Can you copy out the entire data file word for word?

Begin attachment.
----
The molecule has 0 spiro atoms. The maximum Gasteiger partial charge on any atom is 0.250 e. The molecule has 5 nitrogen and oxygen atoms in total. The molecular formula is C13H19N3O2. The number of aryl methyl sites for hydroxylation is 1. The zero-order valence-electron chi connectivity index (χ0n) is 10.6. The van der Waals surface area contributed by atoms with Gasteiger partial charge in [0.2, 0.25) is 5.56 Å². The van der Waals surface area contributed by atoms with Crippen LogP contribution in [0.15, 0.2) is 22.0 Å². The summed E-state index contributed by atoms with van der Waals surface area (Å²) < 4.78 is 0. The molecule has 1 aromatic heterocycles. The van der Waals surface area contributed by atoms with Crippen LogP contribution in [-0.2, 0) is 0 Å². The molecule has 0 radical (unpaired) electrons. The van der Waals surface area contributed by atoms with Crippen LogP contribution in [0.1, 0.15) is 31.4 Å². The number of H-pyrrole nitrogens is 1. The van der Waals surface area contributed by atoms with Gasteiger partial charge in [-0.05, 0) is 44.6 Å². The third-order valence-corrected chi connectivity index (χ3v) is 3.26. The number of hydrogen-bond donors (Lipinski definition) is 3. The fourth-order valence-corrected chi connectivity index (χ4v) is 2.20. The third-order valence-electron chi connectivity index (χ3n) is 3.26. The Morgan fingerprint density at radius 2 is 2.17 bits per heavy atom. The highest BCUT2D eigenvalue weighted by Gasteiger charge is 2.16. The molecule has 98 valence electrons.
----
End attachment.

The molecule has 0 spiro atoms. The maximum Gasteiger partial charge on any atom is 0.250 e. The molecule has 5 nitrogen and oxygen atoms in total. The molecular formula is C13H19N3O2. The number of aryl methyl sites for hydroxylation is 1. The zero-order valence-electron chi connectivity index (χ0n) is 10.6. The van der Waals surface area contributed by atoms with Gasteiger partial charge in [0.2, 0.25) is 5.56 Å². The van der Waals surface area contributed by atoms with Crippen LogP contribution in [0.15, 0.2) is 22.0 Å². The summed E-state index contributed by atoms with van der Waals surface area (Å²) < 4.78 is 0. The molecule has 1 aromatic heterocycles. The van der Waals surface area contributed by atoms with Crippen LogP contribution in [-0.2, 0) is 0 Å². The molecule has 0 radical (unpaired) electrons. The van der Waals surface area contributed by atoms with Crippen LogP contribution in [0.1, 0.15) is 31.4 Å². The number of H-pyrrole nitrogens is 1. The van der Waals surface area contributed by atoms with Gasteiger partial charge in [-0.05, 0) is 44.6 Å². The third-order valence-corrected chi connectivity index (χ3v) is 3.26. The number of hydrogen-bond donors (Lipinski definition) is 3. The fourth-order valence-corrected chi connectivity index (χ4v) is 2.20. The third-order valence-electron chi connectivity index (χ3n) is 3.26. The Morgan fingerprint density at radius 2 is 2.17 bits per heavy atom. The highest BCUT2D eigenvalue weighted by Gasteiger charge is 2.16. The molecule has 98 valence electrons.